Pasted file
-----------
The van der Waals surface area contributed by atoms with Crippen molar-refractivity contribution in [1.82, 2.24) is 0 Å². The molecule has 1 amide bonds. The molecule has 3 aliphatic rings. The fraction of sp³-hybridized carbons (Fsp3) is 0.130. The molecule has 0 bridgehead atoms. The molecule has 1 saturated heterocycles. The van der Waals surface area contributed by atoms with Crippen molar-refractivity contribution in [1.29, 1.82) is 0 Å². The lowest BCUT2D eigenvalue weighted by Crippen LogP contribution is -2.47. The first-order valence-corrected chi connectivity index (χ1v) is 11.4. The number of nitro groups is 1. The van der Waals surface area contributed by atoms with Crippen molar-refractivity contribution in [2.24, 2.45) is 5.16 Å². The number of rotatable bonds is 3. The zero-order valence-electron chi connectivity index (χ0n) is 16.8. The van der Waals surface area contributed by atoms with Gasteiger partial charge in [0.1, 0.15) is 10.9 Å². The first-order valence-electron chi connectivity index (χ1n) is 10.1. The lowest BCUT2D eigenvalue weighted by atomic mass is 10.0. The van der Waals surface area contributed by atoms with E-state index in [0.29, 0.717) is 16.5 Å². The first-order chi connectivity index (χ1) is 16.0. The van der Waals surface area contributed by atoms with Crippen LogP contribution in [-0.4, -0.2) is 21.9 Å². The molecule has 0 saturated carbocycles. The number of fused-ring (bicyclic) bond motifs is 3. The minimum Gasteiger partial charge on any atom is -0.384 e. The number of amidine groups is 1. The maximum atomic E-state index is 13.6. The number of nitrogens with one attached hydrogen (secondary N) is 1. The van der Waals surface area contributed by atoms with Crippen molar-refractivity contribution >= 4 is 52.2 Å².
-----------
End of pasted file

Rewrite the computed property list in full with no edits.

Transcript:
The van der Waals surface area contributed by atoms with Crippen molar-refractivity contribution in [1.82, 2.24) is 0 Å². The molecule has 1 amide bonds. The molecule has 3 aliphatic rings. The fraction of sp³-hybridized carbons (Fsp3) is 0.130. The molecule has 0 bridgehead atoms. The molecule has 1 saturated heterocycles. The van der Waals surface area contributed by atoms with Crippen molar-refractivity contribution in [1.29, 1.82) is 0 Å². The lowest BCUT2D eigenvalue weighted by Crippen LogP contribution is -2.47. The first-order valence-corrected chi connectivity index (χ1v) is 11.4. The number of nitro groups is 1. The van der Waals surface area contributed by atoms with Crippen molar-refractivity contribution in [2.24, 2.45) is 5.16 Å². The number of rotatable bonds is 3. The zero-order valence-electron chi connectivity index (χ0n) is 16.8. The van der Waals surface area contributed by atoms with Gasteiger partial charge in [0.1, 0.15) is 10.9 Å². The first-order valence-electron chi connectivity index (χ1n) is 10.1. The lowest BCUT2D eigenvalue weighted by atomic mass is 10.0. The van der Waals surface area contributed by atoms with E-state index in [0.29, 0.717) is 16.5 Å². The first-order chi connectivity index (χ1) is 16.0. The van der Waals surface area contributed by atoms with Crippen LogP contribution in [-0.4, -0.2) is 21.9 Å². The molecule has 0 saturated carbocycles. The number of fused-ring (bicyclic) bond motifs is 3. The minimum Gasteiger partial charge on any atom is -0.384 e. The number of amidine groups is 1. The maximum atomic E-state index is 13.6. The number of nitrogens with one attached hydrogen (secondary N) is 1. The van der Waals surface area contributed by atoms with Crippen molar-refractivity contribution >= 4 is 52.2 Å².